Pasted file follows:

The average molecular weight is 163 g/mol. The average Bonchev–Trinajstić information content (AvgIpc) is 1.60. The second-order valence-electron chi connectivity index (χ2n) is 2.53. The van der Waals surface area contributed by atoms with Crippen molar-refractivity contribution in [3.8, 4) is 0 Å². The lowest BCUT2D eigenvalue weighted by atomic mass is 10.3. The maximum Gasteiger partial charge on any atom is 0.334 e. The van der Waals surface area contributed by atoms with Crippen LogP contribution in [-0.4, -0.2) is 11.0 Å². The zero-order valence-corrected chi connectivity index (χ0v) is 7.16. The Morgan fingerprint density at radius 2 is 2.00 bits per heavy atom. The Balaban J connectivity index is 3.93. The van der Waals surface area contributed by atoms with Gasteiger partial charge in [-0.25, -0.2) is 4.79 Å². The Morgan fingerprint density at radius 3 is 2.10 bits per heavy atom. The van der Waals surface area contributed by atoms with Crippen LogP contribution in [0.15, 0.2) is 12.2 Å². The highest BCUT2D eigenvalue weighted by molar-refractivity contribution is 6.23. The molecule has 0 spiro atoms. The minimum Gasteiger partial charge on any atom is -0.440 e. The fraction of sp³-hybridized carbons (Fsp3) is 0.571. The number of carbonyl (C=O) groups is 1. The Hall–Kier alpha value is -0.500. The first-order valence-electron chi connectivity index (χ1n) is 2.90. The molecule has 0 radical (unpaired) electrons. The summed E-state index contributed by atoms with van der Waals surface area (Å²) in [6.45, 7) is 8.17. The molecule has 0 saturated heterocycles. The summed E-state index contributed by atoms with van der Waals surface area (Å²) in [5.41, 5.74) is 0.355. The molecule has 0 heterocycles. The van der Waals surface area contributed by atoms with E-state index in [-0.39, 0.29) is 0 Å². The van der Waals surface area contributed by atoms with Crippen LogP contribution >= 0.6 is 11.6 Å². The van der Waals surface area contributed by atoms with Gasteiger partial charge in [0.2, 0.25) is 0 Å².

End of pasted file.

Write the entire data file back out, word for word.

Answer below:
The average molecular weight is 163 g/mol. The average Bonchev–Trinajstić information content (AvgIpc) is 1.60. The second-order valence-electron chi connectivity index (χ2n) is 2.53. The van der Waals surface area contributed by atoms with Crippen molar-refractivity contribution in [3.8, 4) is 0 Å². The lowest BCUT2D eigenvalue weighted by atomic mass is 10.3. The maximum Gasteiger partial charge on any atom is 0.334 e. The van der Waals surface area contributed by atoms with Crippen LogP contribution in [-0.4, -0.2) is 11.0 Å². The zero-order valence-corrected chi connectivity index (χ0v) is 7.16. The Morgan fingerprint density at radius 2 is 2.00 bits per heavy atom. The Balaban J connectivity index is 3.93. The van der Waals surface area contributed by atoms with Gasteiger partial charge in [-0.25, -0.2) is 4.79 Å². The Morgan fingerprint density at radius 3 is 2.10 bits per heavy atom. The van der Waals surface area contributed by atoms with Crippen LogP contribution in [0.15, 0.2) is 12.2 Å². The highest BCUT2D eigenvalue weighted by molar-refractivity contribution is 6.23. The molecule has 0 spiro atoms. The minimum Gasteiger partial charge on any atom is -0.440 e. The fraction of sp³-hybridized carbons (Fsp3) is 0.571. The number of carbonyl (C=O) groups is 1. The Hall–Kier alpha value is -0.500. The first-order valence-electron chi connectivity index (χ1n) is 2.90. The molecule has 0 radical (unpaired) electrons. The summed E-state index contributed by atoms with van der Waals surface area (Å²) in [6.45, 7) is 8.17. The molecule has 0 saturated heterocycles. The summed E-state index contributed by atoms with van der Waals surface area (Å²) in [5.41, 5.74) is 0.355. The molecule has 0 heterocycles. The van der Waals surface area contributed by atoms with E-state index in [-0.39, 0.29) is 0 Å². The van der Waals surface area contributed by atoms with Crippen LogP contribution >= 0.6 is 11.6 Å². The van der Waals surface area contributed by atoms with Gasteiger partial charge in [0.2, 0.25) is 0 Å².